Tuesday, December 21, 2010

Daruma, Kiyosumi Shirakawa (だるま)

Weird stuff, my friends. As I was leaving work I realized that not only was I really hungry, but I was thinking "It's good to be hungry. Maybe I'll skip dinner." That sort of thinking has got to stop, and since I needed to go to the rice store I decided to eat a bunch of food on the way home. Gives me the chills, thinking that. The weight loss isn't worth it.

Daruma is a place I've wanted to go to for a long time - soooo old-fashioned, so grubby, so atmospheric. Let me put it this way - if you want to unimpress someone, this is a great choice. Recently I read an article about "ways Japanese girls tell their boyfriends they want to break up". Naturally, "direct conversation" wasn't high on the list. It was down near the bottom, around the quirky "wearing less makeup and not dressing well for dates". For men, "taking her to Daruma" would be a good equivalent.

In the coat is the master. His chef is Chinese, his waitress is Philippina. His glory days are certainly behind him, but he's happy enough. Happier than his customers, that's for damn sure. Everything here was yellowed and faded except those lemons.

This is not related to Monnaka's Daruma. When the waitress told me so, another customer cut in with "That place sucks! The drinks are way too strong. Drink two and you're wasted!" Is that really a problem, I asked? "Another thing, this place isn't full of foreigners like that one, and the waitress is much better here." 

That was an "I'm right here and I can hear what you're saying" moment. Also, Masa-chan is both nicer and prettier than the waitress here, although maybe older and not at all English-enabled. And if her dear departed dad liked foreigners, well, good for him. He was an interesting guy and I was always pleased to shake his hand.

A good izakaya has a TV. Not every izakaya has these beautiful old signboards though. I should have asked; there's another izakaya down on the west side of Monnaka called Irifune (the right panel says that), so maybe they're related.

What's the food like? If you guessed "pretty crap", you wouldn't be far wrong. That's just in a Japanese context though, and in other countries this might qualify as good. I was consciously trying to eat a big dinner - starter of pumpkin and grilled ground fish (yaki chikuwa), big pot of meat tofu (my bad, I thought nikudofu meant something like soboro-kake tofu, but it's most like a little nabe with soft-stewed tendon playing the part of 'beef' and miracle noodles bulking it out. Shit, I accidentally ate diet food, didn't I.), fried octopus, teriyaki yellowtail. Not bad, not good. Cheap.

God, god. Why hast thou forsaken these men? They knew each other and could talk, but it seemed like slim comfort. With enough time and enough Hoppy, you could go around the counter and write a chapter of your book on each of them. A couple came in later, I mean a man and a woman, and perhaps this proves the rule above, because they just ordered and sat with blank faces, not looking at each other.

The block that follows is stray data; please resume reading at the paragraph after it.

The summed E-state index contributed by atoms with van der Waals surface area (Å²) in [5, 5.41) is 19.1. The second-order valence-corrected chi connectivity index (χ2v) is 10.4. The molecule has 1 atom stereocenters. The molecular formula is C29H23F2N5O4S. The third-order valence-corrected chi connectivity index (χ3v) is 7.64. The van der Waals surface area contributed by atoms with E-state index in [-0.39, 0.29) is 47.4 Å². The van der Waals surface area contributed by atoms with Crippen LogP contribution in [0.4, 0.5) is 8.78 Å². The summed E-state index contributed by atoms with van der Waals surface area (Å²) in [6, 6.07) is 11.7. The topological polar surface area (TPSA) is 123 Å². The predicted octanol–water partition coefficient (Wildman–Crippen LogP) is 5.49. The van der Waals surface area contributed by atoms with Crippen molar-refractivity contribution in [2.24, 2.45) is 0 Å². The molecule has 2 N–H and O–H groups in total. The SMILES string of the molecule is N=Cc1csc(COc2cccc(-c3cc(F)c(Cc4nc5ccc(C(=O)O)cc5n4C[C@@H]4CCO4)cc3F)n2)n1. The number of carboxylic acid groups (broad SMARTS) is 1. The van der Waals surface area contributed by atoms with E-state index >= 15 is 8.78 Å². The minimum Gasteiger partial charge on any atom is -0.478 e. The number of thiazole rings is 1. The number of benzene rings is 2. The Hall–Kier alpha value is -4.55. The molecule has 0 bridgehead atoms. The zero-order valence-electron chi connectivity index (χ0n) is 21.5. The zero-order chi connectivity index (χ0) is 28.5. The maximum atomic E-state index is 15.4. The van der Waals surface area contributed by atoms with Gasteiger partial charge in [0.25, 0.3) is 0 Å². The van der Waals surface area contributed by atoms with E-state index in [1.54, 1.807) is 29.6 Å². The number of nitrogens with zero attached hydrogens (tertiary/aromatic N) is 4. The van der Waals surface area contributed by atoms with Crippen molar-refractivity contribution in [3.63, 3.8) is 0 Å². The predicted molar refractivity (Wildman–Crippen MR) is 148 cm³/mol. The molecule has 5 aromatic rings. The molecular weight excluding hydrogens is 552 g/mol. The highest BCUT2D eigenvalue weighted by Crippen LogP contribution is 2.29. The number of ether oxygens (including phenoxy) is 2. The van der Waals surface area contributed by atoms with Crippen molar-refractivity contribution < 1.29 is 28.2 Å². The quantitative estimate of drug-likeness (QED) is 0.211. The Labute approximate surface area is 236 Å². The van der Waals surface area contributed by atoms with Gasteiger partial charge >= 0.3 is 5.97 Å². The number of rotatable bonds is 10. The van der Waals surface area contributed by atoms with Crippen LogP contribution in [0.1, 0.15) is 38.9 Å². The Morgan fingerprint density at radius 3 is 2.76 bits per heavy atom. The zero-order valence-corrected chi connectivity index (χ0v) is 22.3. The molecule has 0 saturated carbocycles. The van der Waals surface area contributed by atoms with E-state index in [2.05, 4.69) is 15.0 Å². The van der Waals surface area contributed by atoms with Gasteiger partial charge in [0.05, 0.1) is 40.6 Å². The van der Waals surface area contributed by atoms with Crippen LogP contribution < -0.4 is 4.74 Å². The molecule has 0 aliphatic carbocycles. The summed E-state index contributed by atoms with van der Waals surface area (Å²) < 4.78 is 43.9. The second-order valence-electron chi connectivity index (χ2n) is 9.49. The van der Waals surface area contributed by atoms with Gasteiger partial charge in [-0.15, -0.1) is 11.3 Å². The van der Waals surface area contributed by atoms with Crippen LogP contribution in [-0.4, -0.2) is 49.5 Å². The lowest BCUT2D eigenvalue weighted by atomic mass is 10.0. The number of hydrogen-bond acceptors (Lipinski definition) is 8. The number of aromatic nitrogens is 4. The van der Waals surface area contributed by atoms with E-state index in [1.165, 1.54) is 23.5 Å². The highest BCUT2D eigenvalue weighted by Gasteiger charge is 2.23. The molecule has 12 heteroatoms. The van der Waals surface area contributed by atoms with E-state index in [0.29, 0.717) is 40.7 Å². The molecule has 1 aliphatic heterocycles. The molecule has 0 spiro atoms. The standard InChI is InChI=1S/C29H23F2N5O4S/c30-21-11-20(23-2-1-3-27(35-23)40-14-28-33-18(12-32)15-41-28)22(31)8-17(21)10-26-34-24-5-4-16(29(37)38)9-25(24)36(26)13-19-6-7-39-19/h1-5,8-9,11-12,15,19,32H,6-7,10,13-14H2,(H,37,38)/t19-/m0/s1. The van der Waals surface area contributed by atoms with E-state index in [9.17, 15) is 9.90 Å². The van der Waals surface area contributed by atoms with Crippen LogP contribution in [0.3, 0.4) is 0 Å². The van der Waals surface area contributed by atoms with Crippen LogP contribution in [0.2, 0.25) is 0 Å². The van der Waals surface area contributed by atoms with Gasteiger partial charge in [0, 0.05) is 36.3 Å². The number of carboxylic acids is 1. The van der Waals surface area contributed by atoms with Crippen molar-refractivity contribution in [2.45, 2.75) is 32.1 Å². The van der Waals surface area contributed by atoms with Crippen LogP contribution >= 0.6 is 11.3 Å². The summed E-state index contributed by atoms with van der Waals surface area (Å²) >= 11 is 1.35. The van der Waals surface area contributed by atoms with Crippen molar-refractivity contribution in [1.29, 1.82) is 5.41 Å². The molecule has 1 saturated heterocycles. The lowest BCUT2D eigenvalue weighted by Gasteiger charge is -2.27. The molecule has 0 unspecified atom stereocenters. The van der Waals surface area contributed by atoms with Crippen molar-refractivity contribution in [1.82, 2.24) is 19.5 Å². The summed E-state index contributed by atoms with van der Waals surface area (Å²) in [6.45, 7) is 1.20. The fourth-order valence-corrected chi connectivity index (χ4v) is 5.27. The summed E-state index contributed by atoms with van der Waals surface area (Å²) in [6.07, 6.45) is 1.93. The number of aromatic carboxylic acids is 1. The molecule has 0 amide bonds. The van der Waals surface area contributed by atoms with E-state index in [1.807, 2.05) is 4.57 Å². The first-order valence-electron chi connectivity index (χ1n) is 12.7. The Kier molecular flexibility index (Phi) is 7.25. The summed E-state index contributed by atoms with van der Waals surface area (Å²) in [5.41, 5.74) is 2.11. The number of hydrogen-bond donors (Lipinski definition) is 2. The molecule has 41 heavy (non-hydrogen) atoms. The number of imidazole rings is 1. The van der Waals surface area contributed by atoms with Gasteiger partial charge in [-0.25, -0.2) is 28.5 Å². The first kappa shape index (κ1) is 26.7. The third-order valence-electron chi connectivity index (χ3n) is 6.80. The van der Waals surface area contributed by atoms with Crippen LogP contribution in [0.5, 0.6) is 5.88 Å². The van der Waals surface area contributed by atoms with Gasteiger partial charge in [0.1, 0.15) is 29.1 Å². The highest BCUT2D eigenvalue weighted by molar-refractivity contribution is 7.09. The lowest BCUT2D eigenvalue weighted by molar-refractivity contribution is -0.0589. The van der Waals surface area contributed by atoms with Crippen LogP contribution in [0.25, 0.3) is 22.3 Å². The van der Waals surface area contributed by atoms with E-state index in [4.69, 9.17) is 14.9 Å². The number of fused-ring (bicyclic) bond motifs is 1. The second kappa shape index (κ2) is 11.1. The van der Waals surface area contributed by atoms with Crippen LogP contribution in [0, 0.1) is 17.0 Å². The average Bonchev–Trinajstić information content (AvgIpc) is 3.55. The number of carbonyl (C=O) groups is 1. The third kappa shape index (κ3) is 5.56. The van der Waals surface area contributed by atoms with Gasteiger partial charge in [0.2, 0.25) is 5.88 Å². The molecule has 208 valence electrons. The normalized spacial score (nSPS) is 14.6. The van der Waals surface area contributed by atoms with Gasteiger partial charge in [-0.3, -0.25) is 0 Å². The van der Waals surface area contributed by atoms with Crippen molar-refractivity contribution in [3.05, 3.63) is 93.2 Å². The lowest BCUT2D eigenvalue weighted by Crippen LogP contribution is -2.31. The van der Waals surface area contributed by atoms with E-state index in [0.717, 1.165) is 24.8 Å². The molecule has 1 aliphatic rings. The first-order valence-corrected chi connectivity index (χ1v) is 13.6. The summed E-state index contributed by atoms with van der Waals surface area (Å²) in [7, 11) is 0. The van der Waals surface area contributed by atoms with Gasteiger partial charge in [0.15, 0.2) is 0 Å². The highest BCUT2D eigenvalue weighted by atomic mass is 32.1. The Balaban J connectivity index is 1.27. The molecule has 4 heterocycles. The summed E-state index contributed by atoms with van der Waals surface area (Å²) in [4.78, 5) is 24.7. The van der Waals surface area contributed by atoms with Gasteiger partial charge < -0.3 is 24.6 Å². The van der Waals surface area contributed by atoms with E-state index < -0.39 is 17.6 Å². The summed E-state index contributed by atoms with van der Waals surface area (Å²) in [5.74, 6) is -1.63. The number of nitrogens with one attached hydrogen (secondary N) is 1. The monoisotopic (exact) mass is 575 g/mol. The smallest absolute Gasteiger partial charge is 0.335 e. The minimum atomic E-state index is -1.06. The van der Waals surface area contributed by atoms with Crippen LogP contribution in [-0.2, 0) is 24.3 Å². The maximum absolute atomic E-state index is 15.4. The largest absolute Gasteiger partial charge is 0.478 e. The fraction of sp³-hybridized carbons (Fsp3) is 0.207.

This was the most uncomfortable I've felt in an izakaya, more than the time a hard drunk asked me "So what about the bomb?" Everyone was friendly in a rough way, but so hard to understand that I was mildly afraid I was offending them and would be beaten for it. When I started taking pictures, my neighbor said to the waitress, "Hey watch out - this guy works for WikiLeaks. He's going to publish state secrets of Japanese cooking." I laughed, a bit too loudly.

Too many stories.

The guy in the red shirt was a character; he kept saying he was 'sponsored' by a company, or that he was Italian. As he pounded more Hoppy mixers, my neighbor asked "Did your doctor say it's OK to drink?" and he said "Naaah, not yet."

He asked me if I was long in Japan; he pointed to the Philippina waitress and said "She's been here 40 years!" He cackled when I said "Impossible! She's only 35!" and came back with "Naaaaah, she's EIGHTY-five!" She was nonplussed. She couldn't work here long if she got plussed.

Both of my neighbors were drinking something that looked just like a tall glass of hot water with a pair of chili peppers in it. They called them 'goldfish' when they ordered. This being an off night, I wasn't drinking, but a special 'goldfish' drink? What the heck. And in fact it's nothing but a shot of clear liquor, two peppers, and a fill of hot water. After half a glass the heat had evaporated some alcohol and I started to enjoy it. They laughed at me as I imitated them in breaking the peppers and squeezing out the seeds. I asked the waitress "So, this is the special drink here, huh?" and she said "No, it's just those two nuts next to you. They made it up."

The guy with the sad eyes behind the beer bottle was...sad. He just looked mournful, and once in a while waved listlessly to the waitress and said "Can't I have some sake?"

As I was leaving, an old guy came up to me and said proudly "First time!" "To see a foreigner?" I asked. "Well, in here at least!"  First and last, my friends. Let's bid a fond farewell, both to this evening at Daruma and also to going to old, deep places that offer nothing but low prices, atmosphere, and stories. I've had enough of them this year, and finishing alone at the deepest depth is a good place to call it done. Next year we start fresh, and French.

Whoa, that sounds like there won't be any more posts for the rest of the year. I didn't mean that! Holidays start tomorrow, so expect some Shimo-Kita, some Beatles and some randomness.

They're open 11-11, but closed Saturdays.


  1. Hmmm...looking forward to the next cheerful post!

  2. Take me !

  3. Absolutely awesome stuff, great writing skills. I wish I spoke Japanese, I'd dare to go into such places.

  4. Why not just go together? I'll be here, and the email always works!